by Steven Dietz
Directed by Slayden Scott Yarbough
Ben ..... Damon Kupper
Jeeter ..... Michael O'Connell
Slayer ..... Laura Faye Smith
Lorraine ..... Valerie Stevens
The Young Soldier ..... Justin Mark
sez says: there is a lot of 're-viewing' (ie looking again at) the Viet Nam War and its aftermath in our literature and this is a middle-of-the-road example of that genre. In this case we learn that 'The Father' turned against the war while his son was a soldier who, even after the war is over, is still trying to hold Robert McNamara up as an example of a good American. So this story switches the generations roles. Most Viet Nam stories have the youth against the war. In any case, to tell this story it might be important to know more about this particular war--and why it divided generations -- indeed divided the nation / the way it did...and that seems to be lacking here. First clue to that is in the Playbill Glossary: The Viet Cong are defined as "South Vietnamese guerrillas fighting in opposition to the Republic" WHAT??? hum .. OK so what about the play..
First the Acting:
Valerie Stevens should get the Drammy this year for her role as Lorraine--the girl who got pregnant and married a boy-soldier who died in Viet Nam leaving her a single mother who has now grown old and ironic --and now she is not very successfully trying to keep her now grown daughter out of harms way. What a talent Stevens is proving to be. And the play is worth seeing just to see her performance.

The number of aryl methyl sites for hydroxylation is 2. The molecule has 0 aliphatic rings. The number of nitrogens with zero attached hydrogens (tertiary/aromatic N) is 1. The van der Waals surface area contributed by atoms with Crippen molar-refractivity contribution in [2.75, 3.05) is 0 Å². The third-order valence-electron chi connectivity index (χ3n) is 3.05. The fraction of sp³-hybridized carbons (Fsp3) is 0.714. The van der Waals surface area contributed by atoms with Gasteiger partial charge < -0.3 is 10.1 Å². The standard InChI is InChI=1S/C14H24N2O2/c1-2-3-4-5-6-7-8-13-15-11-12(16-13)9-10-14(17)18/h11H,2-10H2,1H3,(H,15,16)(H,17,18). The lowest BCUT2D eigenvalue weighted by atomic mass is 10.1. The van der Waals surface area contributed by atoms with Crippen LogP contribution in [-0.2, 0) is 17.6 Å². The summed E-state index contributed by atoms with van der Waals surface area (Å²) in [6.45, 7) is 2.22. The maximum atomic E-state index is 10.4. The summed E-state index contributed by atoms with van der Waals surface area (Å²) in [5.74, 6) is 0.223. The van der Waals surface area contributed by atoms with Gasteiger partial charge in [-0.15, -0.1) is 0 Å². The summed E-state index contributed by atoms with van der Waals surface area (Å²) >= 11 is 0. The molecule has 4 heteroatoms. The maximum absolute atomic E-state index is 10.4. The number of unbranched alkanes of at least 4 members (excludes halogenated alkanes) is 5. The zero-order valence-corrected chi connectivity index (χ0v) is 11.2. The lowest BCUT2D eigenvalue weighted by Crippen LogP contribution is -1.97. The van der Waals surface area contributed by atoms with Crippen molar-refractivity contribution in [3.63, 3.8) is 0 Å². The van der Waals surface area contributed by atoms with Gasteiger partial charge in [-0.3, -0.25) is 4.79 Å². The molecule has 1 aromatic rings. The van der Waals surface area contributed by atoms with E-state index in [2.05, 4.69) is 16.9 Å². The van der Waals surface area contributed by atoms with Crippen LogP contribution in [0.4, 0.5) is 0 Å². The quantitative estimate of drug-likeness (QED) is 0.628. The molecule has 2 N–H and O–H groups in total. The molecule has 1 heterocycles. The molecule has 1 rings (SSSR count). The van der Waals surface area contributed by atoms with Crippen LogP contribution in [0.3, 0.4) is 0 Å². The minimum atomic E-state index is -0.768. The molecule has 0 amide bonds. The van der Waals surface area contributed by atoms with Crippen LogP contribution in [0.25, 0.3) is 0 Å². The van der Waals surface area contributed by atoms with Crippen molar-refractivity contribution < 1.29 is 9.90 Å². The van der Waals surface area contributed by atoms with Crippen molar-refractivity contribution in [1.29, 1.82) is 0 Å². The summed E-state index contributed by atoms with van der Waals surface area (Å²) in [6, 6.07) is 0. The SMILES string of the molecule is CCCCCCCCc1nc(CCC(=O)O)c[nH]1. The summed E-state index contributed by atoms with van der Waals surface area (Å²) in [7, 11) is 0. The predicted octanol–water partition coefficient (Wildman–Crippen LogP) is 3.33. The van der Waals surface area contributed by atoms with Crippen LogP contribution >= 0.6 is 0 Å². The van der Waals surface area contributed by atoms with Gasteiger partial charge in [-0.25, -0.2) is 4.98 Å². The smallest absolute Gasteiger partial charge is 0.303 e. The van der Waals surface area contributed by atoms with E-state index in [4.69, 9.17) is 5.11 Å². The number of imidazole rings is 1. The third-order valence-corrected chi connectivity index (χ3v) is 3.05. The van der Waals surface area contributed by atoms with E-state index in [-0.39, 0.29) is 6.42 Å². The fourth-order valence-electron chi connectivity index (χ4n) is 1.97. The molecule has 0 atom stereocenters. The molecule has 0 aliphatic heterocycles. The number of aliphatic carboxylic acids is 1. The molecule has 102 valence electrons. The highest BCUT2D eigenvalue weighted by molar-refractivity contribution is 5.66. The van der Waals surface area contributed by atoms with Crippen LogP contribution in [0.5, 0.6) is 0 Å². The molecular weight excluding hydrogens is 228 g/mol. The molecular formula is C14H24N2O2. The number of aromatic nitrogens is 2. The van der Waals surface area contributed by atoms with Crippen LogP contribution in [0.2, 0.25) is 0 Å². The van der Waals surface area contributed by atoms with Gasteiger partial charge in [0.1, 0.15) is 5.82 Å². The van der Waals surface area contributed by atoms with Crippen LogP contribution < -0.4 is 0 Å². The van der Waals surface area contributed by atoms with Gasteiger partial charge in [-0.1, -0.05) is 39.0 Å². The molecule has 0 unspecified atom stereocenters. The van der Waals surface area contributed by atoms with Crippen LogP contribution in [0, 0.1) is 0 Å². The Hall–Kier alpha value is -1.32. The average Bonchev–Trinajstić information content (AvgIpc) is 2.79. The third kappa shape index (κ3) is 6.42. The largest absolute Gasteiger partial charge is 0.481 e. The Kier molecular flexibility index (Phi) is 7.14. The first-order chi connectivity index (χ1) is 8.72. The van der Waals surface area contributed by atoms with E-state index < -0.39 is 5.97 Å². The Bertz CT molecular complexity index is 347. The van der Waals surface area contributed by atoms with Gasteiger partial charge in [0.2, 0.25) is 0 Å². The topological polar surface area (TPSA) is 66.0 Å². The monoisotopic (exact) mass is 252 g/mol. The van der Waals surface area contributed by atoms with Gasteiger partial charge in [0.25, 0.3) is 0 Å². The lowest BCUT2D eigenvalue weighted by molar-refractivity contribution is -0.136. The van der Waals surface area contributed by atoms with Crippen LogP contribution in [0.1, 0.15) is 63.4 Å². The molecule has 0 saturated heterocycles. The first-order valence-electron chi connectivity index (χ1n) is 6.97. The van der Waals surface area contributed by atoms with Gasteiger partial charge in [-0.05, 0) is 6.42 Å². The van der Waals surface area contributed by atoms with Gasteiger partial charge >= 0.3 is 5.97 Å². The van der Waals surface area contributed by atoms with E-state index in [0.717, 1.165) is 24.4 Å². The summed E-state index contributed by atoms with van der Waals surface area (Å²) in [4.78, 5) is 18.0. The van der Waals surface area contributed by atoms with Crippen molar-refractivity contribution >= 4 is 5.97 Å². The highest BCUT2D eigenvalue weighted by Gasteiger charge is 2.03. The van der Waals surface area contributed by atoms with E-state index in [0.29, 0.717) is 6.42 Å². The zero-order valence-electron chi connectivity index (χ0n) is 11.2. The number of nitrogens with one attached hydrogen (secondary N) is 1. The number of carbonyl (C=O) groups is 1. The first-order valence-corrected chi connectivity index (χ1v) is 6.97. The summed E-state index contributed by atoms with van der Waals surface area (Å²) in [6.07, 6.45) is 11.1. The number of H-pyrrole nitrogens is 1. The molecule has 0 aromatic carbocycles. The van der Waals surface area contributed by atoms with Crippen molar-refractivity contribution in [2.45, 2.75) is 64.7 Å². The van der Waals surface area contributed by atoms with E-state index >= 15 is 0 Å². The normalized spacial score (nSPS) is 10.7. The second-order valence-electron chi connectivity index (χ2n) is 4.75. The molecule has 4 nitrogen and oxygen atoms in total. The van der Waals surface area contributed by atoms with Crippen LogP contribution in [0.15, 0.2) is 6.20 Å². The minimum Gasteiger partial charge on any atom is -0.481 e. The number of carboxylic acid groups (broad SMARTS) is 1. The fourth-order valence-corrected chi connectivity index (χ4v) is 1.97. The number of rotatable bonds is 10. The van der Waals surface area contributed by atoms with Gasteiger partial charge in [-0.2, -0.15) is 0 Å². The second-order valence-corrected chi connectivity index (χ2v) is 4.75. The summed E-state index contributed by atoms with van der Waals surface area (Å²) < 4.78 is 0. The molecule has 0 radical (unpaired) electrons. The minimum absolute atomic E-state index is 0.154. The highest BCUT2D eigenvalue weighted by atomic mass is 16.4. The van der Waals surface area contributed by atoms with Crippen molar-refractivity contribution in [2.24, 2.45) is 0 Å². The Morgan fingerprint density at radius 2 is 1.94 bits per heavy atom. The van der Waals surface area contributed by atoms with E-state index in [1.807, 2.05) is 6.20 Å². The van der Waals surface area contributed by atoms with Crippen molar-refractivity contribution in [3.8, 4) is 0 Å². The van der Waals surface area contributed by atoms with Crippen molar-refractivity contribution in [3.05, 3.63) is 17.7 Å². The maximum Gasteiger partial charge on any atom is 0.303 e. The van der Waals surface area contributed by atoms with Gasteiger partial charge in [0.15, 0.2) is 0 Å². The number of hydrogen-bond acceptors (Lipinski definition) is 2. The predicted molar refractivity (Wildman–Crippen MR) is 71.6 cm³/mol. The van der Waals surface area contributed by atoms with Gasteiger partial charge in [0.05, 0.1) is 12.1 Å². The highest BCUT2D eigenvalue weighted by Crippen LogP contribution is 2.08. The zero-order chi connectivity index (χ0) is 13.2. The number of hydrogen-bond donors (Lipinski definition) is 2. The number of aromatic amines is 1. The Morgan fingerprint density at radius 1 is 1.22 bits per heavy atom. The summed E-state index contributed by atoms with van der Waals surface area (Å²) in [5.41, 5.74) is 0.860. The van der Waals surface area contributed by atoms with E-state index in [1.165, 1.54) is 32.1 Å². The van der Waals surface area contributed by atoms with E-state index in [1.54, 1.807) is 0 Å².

Michael O'Connell, on the other hand, did not fulfill the needs of the special mix his character required, that is of a counter culture academic / Vietnam Vet / Lonely Womanizer. These men, in real life, are both damaged and arrogant and O'Connell never got into that groove.
Smith & Kupper were fine--but Mark Justin should have been given a starched costume. No soldier at the time would be in an ill fitting, saggy uniform. Soldiers were stiff -- starched --spit-shined shoes --, jar head hair cuts -- those were the symbols of the army/ and the war, and the culture that backed the war and which stood in opposition/contrast to the anti-war counter-culture of long haired hippies.
So again we are back to some fundamental lack of knowledge of the era and the weaknesses that permeated the play are not the plays fault.. I fear it was the Direction that didn't understand the details of how to portray these people who were caught in the grips of this most agonizing bit of our history.
MJC SAYS: no comment
John Street Cafe (Grade A)
7 years ago